It wasn’t trying to determine whether — it was — Pennsylvania’s motives were just understood.

It had to assume that they weren’t.

May I turn briefly to the con – Minneapolis’ further contention that the Santa Fe, Pennsylvania purchased a Western stock was a violation of Section 10 of the Clayton Act which precluded the Commission from approving the transaction.

I think I should discuss it briefly if only because of the novelty of the contention.

Now Section 10 of the Clayton Act provides that no carrier shall have dealings in security supplies or other articles of commerce with another cooperation with which the carrier has interlocking officers or directors unless and except such purchases shall be made from or such dealings shall be with the bidder whose bid is the most favorable to such common carrier, the bid most favorable to the carrier.

Now, we submit that there was no violation of Section 10 and then that if there was the Commission, under Section 5 (11), still had the power to authorize the transaction.

First, the Commission found that when Santa Fe bought Western stock from the trustees it did so without any commitment to share it with Pennsylvania or anybody else.

Secondly, Section 10, on its face, is intended to give a railroad protection of competitive bidding.

Now —

William J. Brennan, Jr.:

But the statute let us refer in our own alone the purchasers, which refers to dealing when they had their dealing in Western to Pennsylvania?

Robert W. Ginnane:

That’s right.

That there were four interlocking — there were four interlocking directors and there had been a prior aborted sale.

William J. Brennan, Jr.:

Which would be dealings within statutory meaning, isn’t it?

Robert W. Ginnane:

We don’t think so, because this bidding which is to take place is to be in terms of the bid most favorable to the carrier.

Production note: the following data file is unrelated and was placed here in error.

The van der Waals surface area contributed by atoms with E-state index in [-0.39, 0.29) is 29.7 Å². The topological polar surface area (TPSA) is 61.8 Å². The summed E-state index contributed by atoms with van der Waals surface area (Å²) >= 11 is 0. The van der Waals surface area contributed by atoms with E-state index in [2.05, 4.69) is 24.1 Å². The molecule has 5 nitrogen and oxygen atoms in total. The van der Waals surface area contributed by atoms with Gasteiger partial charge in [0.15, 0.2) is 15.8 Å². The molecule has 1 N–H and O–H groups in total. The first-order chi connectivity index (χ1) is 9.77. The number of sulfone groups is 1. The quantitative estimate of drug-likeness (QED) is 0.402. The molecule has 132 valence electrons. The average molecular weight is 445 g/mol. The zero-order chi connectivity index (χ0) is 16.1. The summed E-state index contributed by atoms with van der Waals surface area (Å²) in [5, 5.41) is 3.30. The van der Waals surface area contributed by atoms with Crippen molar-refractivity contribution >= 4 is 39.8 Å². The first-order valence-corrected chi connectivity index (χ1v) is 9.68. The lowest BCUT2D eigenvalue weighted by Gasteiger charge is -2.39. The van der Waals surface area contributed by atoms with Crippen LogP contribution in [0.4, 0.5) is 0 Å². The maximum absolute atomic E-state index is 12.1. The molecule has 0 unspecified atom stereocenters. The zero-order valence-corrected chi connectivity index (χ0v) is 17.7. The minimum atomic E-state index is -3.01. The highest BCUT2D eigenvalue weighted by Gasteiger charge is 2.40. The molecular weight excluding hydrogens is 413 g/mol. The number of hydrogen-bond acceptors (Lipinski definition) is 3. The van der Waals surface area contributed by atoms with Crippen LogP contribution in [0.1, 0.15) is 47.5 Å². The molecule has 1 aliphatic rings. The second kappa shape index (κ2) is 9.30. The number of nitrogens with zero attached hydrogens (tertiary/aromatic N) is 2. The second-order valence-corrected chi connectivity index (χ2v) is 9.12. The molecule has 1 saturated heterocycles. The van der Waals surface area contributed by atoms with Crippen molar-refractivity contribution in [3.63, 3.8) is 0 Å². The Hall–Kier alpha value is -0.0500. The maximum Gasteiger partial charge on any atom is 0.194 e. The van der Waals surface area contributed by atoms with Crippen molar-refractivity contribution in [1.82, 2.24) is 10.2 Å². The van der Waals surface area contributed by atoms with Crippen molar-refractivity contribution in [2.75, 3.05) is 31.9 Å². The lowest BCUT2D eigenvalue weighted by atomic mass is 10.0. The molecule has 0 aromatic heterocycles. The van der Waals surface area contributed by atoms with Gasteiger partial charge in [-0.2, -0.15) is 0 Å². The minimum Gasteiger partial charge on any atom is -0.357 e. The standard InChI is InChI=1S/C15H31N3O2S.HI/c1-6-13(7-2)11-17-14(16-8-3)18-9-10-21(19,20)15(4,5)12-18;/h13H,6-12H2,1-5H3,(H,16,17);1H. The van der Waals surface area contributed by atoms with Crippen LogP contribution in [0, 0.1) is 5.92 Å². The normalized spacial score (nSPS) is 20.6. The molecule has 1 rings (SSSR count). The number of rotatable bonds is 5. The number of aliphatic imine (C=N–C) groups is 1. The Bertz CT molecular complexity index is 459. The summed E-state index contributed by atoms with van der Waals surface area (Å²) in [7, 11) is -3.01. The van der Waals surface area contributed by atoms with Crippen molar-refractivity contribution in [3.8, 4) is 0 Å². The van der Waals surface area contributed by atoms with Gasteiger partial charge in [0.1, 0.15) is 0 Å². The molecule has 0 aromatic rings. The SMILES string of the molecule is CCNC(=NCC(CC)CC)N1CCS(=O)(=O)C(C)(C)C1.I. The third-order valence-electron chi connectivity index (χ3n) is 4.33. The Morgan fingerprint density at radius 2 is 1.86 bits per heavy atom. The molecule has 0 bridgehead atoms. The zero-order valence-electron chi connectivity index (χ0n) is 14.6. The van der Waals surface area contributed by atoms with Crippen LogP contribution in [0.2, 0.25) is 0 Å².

Robert W. Ginnane:

In other words, the bidding is to protect the carrier against — against being built, against paying higher prices.

And it’s — it’s not the purpose of the bidding under face of Section 10 is not to subject the carrier to higher prices by forcing it into competitive bidding with competing carriers.

It’s to protect the carrier not to subject at higher prices.

William J. Brennan, Jr.:

What did you say, a (Inaudible) something like that —

Robert W. Ginnane:

Yes.

William J. Brennan, Jr.:

— which means —

Robert W. Ginnane:

And that the Wilmington Trust Company.

William J. Brennan, Jr.:

It does not remain still to be decided because I thought that was in litigation.

Robert W. Ginnane:

Pennsylvania has reserved —

William J. Brennan, Jr.:

Are you talking about the dollar —

Robert W. Ginnane:

That’s right.

Pennsylvania has reserved its right to litigate with the trustees and it is doing so.

Santa Fe washed the thing out, simply paid a higher price of $135 a share.

William J. Brennan, Jr.:

Well I thought that under the agreement between Pennsylvania and Santa Fe if Pennsylvania were to win the litigation, kept 26% of stock at $100, there would be some kind of adjustment than the contract with Santa Fe (Inaudible)

Robert W. Ginnane:

An adjustment so that the stock will still in that being divided 50-50 between.